After you have suffered a little while, the God of all grace, who has called you to his eternal glory in Christ, will himself restore, confirm, strengthen, and establish you. (1 Peter 5:10)
Sometimes in the midst of the afflictions and ordinary stresses of daily life, we may cry out, “How long, O Lord? I can’t see beyond today’s pain. What will tomorrow bring? Will you be there for that affliction too?”
This question is utterly urgent, because Jesus said, “The one who endures to the end will be saved” (Mark 13:13). We tremble at the thought of being among “those who shrink back and are destroyed” (Hebrews 10:39). We are not playing games. Suffering is a horrible threat to faith in God’s future grace.
Therefore, it is a wonderful thing to hear Peter promise the afflicted and weary Christians, “After you have suffered a little while, the God of all grace, who has called you to his eternal glory in Christ, will himself restore, confirm, strengthen, and establish you” (1 Peter 5:10).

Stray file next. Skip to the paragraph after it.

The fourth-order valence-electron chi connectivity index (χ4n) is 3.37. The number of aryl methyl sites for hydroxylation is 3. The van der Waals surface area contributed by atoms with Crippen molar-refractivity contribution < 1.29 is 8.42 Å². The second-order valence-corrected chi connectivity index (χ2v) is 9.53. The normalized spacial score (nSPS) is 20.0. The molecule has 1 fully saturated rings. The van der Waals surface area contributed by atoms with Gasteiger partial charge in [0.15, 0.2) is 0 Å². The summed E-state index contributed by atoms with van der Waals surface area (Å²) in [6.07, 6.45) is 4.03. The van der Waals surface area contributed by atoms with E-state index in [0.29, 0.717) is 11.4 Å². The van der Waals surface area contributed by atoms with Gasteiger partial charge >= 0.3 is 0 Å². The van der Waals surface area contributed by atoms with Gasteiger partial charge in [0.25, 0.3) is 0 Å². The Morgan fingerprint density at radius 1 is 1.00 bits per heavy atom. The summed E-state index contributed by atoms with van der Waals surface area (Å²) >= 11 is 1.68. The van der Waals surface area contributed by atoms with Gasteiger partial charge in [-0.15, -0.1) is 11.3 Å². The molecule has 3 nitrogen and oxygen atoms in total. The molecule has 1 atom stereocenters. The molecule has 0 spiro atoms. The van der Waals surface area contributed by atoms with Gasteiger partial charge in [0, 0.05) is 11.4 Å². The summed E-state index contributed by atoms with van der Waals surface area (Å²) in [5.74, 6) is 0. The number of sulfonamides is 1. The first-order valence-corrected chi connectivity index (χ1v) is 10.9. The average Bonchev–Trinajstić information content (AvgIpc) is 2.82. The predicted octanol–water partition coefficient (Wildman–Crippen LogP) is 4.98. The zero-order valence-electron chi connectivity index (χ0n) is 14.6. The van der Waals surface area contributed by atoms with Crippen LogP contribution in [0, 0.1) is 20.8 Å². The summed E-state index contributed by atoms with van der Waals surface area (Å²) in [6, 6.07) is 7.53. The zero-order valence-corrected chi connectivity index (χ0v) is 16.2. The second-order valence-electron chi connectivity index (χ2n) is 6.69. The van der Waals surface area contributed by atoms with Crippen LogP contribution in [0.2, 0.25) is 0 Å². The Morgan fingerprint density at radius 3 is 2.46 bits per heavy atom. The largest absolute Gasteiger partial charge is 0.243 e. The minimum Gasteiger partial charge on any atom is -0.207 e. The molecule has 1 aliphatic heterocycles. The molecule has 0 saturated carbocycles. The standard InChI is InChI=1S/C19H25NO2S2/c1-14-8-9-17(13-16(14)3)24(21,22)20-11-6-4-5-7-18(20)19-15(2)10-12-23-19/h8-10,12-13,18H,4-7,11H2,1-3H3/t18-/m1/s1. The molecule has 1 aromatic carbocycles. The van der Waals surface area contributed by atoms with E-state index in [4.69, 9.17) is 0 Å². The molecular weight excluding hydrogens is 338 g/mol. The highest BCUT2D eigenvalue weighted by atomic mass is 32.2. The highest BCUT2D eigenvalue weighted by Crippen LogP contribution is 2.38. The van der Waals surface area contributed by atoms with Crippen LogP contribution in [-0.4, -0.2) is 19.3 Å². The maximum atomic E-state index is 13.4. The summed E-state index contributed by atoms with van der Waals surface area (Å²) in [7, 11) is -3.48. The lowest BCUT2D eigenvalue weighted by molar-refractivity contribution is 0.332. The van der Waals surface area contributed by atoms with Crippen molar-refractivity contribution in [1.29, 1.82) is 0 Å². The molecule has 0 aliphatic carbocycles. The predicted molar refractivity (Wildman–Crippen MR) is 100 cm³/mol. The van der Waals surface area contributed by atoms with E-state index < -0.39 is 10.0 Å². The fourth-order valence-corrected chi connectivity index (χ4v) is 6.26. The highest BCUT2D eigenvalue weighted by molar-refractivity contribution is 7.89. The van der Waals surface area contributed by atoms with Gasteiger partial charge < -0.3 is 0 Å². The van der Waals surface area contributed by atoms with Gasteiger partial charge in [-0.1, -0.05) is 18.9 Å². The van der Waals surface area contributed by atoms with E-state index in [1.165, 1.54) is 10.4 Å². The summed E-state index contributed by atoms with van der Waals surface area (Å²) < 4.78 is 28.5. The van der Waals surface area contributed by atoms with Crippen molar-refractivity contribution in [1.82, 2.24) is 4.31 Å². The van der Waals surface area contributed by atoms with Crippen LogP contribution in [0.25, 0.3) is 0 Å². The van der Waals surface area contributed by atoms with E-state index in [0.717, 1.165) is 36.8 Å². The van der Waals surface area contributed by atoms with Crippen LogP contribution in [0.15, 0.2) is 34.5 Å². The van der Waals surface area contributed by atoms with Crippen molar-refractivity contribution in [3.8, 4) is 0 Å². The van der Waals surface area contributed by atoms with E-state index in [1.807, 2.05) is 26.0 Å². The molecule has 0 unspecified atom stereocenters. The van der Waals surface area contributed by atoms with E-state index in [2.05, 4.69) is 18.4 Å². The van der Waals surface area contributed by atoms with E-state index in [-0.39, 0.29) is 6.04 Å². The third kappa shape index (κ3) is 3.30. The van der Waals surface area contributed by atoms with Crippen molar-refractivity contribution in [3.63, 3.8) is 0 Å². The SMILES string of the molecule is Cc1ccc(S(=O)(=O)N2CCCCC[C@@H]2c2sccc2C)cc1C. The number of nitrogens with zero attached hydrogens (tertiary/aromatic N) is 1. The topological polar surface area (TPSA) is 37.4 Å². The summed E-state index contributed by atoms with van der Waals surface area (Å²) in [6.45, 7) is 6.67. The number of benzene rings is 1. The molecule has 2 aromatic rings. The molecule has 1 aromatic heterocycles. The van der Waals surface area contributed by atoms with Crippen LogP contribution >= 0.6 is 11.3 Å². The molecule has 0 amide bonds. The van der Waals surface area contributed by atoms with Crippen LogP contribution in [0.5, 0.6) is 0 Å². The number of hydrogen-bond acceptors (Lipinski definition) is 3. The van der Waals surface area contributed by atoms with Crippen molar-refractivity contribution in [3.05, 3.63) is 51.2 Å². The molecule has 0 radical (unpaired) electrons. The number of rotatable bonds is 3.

The assurance that he will not delay beyond what we can endure, and that he will abolish the flaws we bemoan, and that he will establish forever what has tottered so long — that assurance comes from the God of “all grace.”
God is not the God of some grace — like bygone grace. He is “the God of all grace” — including the infinite, inexhaustible stores of future grace, that we need to endure to the end.
Faith in that future grace, strengthened by the memory of past grace, is the key to enduring on the narrow and hard road that leads to life.